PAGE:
Florida’s highest court says the state needs 71 additional trial court judges and one for the Second District Court of Appeal in Lakeland because of an increase in mortgage and civil cases and demands on reduced staff time by a growth in those who self-represent themselves in legal matters.
With the state Legislature looking to plug a nearly $2 billion shortfall in projected revenue for the next fiscal year, the justices stated in a release Thursday that they need 23 circuit court judges and 48 in county courts.
“We recognize that the funding of new judgeships is an expensive proposition, especially during difficult economic times with diminished state revenues,” the justices wrote. “If monies become available, we encourage the Legislature to give priority consideration to funding the trial courts’ Fiscal Year 2012/2013 Legislative Budget Request for positions to assist with case processing.”
Gov. Rick Scott, in his proposed budget for 2012-2013 released on Dec. 7 called for $434 million in funding for the state court system — $2.8 million fewer dollars than in the current fiscal year — and no new positions.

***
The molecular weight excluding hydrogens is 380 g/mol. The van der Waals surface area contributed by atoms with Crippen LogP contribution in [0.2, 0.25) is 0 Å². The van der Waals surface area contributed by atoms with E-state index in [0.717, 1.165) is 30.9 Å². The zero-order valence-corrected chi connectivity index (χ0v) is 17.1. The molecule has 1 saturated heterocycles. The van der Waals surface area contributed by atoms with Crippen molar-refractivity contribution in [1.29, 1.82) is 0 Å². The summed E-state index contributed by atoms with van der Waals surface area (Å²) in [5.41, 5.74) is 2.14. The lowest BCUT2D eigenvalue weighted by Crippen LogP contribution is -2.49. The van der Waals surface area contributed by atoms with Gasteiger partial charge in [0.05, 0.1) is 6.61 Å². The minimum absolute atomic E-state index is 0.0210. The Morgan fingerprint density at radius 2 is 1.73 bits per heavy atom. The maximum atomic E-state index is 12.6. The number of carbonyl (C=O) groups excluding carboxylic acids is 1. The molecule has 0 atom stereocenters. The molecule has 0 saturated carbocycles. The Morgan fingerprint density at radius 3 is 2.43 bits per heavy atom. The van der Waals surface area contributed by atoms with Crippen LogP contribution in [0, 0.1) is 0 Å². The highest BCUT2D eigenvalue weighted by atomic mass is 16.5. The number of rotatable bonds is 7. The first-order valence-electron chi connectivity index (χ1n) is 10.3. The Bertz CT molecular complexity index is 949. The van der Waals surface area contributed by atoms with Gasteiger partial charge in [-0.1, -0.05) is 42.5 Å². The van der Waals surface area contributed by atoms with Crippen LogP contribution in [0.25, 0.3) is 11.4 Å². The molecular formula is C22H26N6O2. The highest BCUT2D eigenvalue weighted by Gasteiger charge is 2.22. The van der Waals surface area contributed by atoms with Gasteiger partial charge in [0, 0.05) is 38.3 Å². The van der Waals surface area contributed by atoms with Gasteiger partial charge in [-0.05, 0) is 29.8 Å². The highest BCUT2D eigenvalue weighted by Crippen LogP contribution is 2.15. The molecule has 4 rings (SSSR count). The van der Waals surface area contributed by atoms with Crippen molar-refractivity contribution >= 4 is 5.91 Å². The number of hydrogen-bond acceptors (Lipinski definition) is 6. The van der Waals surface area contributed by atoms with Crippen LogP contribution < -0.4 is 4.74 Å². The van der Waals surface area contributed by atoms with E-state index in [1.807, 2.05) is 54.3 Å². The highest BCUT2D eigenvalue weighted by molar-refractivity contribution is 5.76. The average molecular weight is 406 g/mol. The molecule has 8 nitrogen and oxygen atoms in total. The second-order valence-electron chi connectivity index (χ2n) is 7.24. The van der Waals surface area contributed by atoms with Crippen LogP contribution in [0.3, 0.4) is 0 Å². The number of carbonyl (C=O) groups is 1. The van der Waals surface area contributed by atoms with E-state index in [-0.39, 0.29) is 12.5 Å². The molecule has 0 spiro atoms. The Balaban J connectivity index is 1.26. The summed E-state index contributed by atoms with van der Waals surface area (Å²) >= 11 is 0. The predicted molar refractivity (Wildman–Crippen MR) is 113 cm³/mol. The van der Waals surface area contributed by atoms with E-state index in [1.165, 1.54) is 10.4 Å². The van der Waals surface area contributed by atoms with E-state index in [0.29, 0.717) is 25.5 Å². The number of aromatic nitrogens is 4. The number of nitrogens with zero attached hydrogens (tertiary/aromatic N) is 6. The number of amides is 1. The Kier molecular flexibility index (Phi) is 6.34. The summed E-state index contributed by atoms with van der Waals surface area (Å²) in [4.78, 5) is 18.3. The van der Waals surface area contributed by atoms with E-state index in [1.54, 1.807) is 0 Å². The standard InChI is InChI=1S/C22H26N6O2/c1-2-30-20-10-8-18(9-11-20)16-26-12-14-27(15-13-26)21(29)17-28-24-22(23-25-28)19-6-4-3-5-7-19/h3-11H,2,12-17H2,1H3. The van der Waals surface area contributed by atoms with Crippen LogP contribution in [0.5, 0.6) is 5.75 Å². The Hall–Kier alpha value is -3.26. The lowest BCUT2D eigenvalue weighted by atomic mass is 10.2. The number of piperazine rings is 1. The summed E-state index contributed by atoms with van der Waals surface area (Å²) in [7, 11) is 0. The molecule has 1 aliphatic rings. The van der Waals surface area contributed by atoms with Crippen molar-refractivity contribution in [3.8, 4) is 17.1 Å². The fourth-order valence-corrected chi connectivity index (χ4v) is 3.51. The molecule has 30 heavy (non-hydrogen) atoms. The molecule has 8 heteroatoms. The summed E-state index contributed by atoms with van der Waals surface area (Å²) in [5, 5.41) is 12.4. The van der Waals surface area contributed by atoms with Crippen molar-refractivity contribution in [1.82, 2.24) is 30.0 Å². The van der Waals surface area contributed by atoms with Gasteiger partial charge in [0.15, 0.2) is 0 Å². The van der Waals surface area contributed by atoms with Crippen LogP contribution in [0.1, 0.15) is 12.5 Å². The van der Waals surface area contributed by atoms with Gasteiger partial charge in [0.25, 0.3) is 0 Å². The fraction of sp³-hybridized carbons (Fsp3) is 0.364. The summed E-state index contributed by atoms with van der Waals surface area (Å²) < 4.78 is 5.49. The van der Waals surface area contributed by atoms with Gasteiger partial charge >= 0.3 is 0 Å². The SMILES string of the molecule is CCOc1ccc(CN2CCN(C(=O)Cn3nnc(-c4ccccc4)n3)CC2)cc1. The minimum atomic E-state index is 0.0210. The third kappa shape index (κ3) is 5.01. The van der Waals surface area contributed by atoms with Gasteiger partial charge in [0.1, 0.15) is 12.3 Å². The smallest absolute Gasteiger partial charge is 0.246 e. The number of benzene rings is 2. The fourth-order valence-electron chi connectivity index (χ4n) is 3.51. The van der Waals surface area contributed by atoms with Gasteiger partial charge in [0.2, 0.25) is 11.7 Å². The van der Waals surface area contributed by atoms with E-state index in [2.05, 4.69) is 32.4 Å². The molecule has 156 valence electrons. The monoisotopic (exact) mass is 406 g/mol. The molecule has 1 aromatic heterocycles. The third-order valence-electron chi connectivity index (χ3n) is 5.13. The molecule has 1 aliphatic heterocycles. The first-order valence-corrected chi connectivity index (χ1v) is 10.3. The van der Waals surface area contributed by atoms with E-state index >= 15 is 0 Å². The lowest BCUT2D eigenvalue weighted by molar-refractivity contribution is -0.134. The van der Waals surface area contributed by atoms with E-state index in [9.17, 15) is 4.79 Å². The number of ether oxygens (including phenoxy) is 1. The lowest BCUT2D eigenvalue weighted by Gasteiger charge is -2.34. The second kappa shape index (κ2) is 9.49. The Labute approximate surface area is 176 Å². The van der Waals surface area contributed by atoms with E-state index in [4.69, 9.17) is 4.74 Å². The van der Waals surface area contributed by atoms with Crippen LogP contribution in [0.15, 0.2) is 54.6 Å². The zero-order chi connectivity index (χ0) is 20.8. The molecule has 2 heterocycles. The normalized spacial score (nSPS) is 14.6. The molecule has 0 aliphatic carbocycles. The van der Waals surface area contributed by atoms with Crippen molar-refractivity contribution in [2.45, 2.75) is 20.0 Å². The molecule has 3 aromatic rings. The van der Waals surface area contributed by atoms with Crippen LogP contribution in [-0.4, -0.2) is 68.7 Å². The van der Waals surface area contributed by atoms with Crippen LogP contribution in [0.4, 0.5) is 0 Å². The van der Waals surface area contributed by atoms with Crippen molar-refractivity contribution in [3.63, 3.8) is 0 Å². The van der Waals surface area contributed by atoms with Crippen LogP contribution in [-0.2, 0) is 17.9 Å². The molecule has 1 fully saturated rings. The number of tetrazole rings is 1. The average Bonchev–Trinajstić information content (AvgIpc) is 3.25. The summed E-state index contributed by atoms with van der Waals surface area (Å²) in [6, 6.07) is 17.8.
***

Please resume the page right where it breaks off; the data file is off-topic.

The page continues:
In February, a similar review had the courts seeking 80 additional trial court judges, 26 in the circuit level and 54 in county courts.
“Our judges continue to absorb the work previously performed by magistrates, law clerks, case managers, and other supplemental support staff lost in the budget reductions of the last several years,” the justices wrote. “Most of these positions provided direct case management, legal research, and adjudicatory support to our judges. Chief judges have advised us that the loss of support staff translates into slower case processing times, crowded dockets, and long waits to access judicial calendars.”
Despite the growing backlog and increase in workload, the courts have also been hit economically as there has been a reduction in filing fees, which the courts rely heavily upon for funding, the justices noted.
The additional judges would boost the number of circuit judges in the state to 622 and county judges to 370. There was no immediate breakdown available on the individual circuit and county needs.
In reviewing the latest requests for additional positions, the justices determined that only one appeals court judge was needed.
The Second District Court of Appeal had requested two additional district court judges. However, the court review indicated the projected caseload would require only one more judge.
By: Jim Turner
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